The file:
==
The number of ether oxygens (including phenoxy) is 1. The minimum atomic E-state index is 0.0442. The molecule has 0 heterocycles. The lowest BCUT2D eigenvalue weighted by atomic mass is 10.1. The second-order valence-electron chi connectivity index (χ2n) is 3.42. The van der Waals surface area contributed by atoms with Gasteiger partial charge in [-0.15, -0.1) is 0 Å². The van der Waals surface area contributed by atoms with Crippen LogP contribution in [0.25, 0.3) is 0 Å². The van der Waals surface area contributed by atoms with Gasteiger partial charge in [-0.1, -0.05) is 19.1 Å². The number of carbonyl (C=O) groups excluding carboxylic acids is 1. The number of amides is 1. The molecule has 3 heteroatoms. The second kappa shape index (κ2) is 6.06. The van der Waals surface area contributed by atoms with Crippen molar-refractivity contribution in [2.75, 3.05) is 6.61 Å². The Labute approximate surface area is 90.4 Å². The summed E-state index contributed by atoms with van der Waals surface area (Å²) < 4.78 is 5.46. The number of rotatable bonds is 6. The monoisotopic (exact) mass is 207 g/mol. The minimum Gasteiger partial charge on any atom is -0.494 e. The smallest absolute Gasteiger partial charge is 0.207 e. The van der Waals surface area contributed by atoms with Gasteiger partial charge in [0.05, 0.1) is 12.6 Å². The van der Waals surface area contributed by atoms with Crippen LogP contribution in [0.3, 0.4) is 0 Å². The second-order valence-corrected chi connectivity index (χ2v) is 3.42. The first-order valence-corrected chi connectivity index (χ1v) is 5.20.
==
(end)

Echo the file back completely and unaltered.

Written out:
The number of ether oxygens (including phenoxy) is 1. The minimum atomic E-state index is 0.0442. The molecule has 0 heterocycles. The lowest BCUT2D eigenvalue weighted by atomic mass is 10.1. The second-order valence-electron chi connectivity index (χ2n) is 3.42. The van der Waals surface area contributed by atoms with Gasteiger partial charge in [-0.15, -0.1) is 0 Å². The van der Waals surface area contributed by atoms with Crippen LogP contribution in [0.25, 0.3) is 0 Å². The van der Waals surface area contributed by atoms with Gasteiger partial charge in [-0.1, -0.05) is 19.1 Å². The number of carbonyl (C=O) groups excluding carboxylic acids is 1. The number of amides is 1. The molecule has 3 heteroatoms. The second kappa shape index (κ2) is 6.06. The van der Waals surface area contributed by atoms with Crippen molar-refractivity contribution in [2.75, 3.05) is 6.61 Å². The Labute approximate surface area is 90.4 Å². The summed E-state index contributed by atoms with van der Waals surface area (Å²) < 4.78 is 5.46. The number of rotatable bonds is 6. The monoisotopic (exact) mass is 207 g/mol. The minimum Gasteiger partial charge on any atom is -0.494 e. The smallest absolute Gasteiger partial charge is 0.207 e. The van der Waals surface area contributed by atoms with Gasteiger partial charge in [0.05, 0.1) is 12.6 Å². The van der Waals surface area contributed by atoms with Crippen LogP contribution in [0.3, 0.4) is 0 Å². The second-order valence-corrected chi connectivity index (χ2v) is 3.42. The first-order valence-corrected chi connectivity index (χ1v) is 5.20.